Liontrust Global Technology Fund

Q1 2020 review

The Liontrust Global Technology Fund returned -3.4% over the first quarter, outperforming the IA Technology and Telecommunications sector and MSCI World Technology Index which both returned -7.2%.


The first quarter of 2020 will be one remembered, discussed and analysed for a long time to come. After a promising start to 2020 for global markets and global equities, COVID-19, originating in Wuhan, China began to spread firstly through China and the neighbouring region before spreading through Europe, America and across the world becoming a Global Pandemic. Initially perceived to be largely a domestic Chinese issue with limited chance of a breakout beyond South East Asia, the Chinese market suffered as the country went into a lockdown and companies for whom China is a critical part of the supply chain or end market were hit as industrial action ground to a halt. As the Virus spread beyond China and economies began shutdown, Governments and Central Banks across the world stepped in with historically aggressive fiscal and monetary action to help deal with the economic and financial impact of the virus. A further shock occurred in early March as a breakdown of relations between OPEC members Russia and Saudi Arabia triggered a crash in already low oil prices punching the already fragile energy sector, various energy reliant economies and skittish equity markets.

The long-term economic outcomes are if anything, even harder to predict. On top of uncertainty over the course this pandemic will take, there are questions about which economies will be most impacted, which sectors will be able to bounce back and over what time period this will take place, as well as the infinite direct and indirect effects of such a sharp and unprecedented shock followed by an equally sharp and unprecedented response.

This leads us on to coronavirus’ impact on technology companies and the technology sector. While there has been much hand wringing over the past few years over valuations in this space, and many speculating that it would see a sharp downturn, especially with those high growth software companies that have been such stellar performers, in recent times this doesn’t appear to have played out. In fact, as hoped, we have seen technology, in particular sub-sectors like software, hold up far better than the wider market. Adoption trends we have seen developing over time like the shift to cloud computing solutions, the need for comprehensive communications software solutions and the necessity of airtight cybersecurity, have all been accelerated by the need for businesses to shift operations to employees’ homes during lockdown. These unique situational tailwinds, alongside the strong cash generation, and clean balance sheets of many companies in the technology sector, as well as the excellent unit economics, sticky recurring revenue and mission critical nature of many software companies has meant that valuations in the sector have held up as have the prospects of the companies themselves.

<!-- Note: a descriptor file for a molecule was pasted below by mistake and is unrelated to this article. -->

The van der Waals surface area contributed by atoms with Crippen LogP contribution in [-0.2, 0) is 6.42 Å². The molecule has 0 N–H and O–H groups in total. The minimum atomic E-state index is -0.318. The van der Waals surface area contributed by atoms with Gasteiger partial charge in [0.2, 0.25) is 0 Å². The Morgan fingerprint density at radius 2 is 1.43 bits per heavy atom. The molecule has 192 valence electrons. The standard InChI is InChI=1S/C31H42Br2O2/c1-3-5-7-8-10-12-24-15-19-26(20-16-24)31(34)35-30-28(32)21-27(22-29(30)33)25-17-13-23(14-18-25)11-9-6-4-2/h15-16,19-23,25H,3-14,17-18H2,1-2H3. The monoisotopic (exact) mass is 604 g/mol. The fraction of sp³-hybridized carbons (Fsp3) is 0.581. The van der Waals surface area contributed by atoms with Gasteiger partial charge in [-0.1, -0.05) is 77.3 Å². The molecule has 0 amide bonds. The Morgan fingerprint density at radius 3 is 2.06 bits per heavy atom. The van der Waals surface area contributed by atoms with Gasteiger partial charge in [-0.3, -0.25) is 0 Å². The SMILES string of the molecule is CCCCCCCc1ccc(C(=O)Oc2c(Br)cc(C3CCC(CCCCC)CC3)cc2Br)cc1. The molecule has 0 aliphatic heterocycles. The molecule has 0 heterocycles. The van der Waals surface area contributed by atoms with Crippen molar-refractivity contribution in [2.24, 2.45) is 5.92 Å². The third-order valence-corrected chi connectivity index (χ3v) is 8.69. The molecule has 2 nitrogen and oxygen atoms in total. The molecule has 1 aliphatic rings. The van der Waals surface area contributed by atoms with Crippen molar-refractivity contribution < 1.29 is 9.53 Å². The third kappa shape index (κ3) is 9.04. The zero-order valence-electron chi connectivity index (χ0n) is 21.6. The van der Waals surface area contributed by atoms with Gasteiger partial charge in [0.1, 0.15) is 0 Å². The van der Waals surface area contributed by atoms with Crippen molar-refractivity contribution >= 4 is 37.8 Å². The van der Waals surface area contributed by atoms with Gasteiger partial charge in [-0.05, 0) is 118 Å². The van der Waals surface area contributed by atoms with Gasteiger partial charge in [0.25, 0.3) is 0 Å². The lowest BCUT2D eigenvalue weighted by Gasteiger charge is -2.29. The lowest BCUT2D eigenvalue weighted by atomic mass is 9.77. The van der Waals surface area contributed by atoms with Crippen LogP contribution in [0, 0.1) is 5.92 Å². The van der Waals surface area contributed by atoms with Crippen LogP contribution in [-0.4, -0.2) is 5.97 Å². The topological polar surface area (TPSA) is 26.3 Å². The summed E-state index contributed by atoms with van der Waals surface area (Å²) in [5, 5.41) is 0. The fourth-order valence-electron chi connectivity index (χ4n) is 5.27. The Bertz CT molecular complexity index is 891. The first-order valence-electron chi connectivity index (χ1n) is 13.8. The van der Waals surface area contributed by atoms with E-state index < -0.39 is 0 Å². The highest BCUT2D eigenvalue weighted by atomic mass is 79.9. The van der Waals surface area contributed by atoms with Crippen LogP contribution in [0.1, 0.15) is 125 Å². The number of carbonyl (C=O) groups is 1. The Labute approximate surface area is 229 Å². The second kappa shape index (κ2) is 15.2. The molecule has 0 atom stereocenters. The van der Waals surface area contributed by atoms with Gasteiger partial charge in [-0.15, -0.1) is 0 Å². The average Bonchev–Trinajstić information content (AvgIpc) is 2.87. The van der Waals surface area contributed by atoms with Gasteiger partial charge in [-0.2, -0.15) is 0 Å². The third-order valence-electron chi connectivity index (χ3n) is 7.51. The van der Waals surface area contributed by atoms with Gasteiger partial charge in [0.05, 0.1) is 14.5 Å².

Fund Performance


While of course it is disappointing to have a negative performance in absolute terms, given the extreme market backdrop this quarter, this is reassuringly strong result. This is evident not just in comparison to these benchmarks, but also when comparing to other major global indices such as the S&P500 returning -14.2%, the MSCI AC World Index returning -16.0%, and our local FTSE All Share Index returning a grim -25.1%. While the main comparison should be with the Fund’s peer group and Index, the comparison is worth noting for the reason that it demonstrates the extent to which the technology sector has continued to outperform despite the challenging market and macro backdrop. The Fund also continues to beat its Index and peer group average benchmarks on the 3-year running timescale, demonstrating the Fund’s capacity to outperform over the longer time horizons that we seek to invest in.

Finally, during a period of crisis, the first and most important factor for any asset manager to address is liquidity. The Fund remains in a very liquid position with a weighted average market cap of over £300bn compared to a fund size of c.£60m, no position in a company with a market cap below the £1bn and stress testing indicates the Fund is easily able to be liquidated in its entirety within just 1 working day while remaining below the 20% monthly ADV (Average Daily Volume) threshold even during the market stress seen in March.

Fund attribution


Our approach, even during this crisis, is straightforward and hasn’t required adjustment. We continue to focus our investments on themes and companies already on solid growth trends for which, fortunately, the impact of the coronavirus crisis will be minimal or even positive. For many of our portfolio companies, coronavirus has so far served only to accelerate the product adoption curve forward 2-3 years. Many of these positions have yielded the strong returns that have driven the Funds recent outperformance.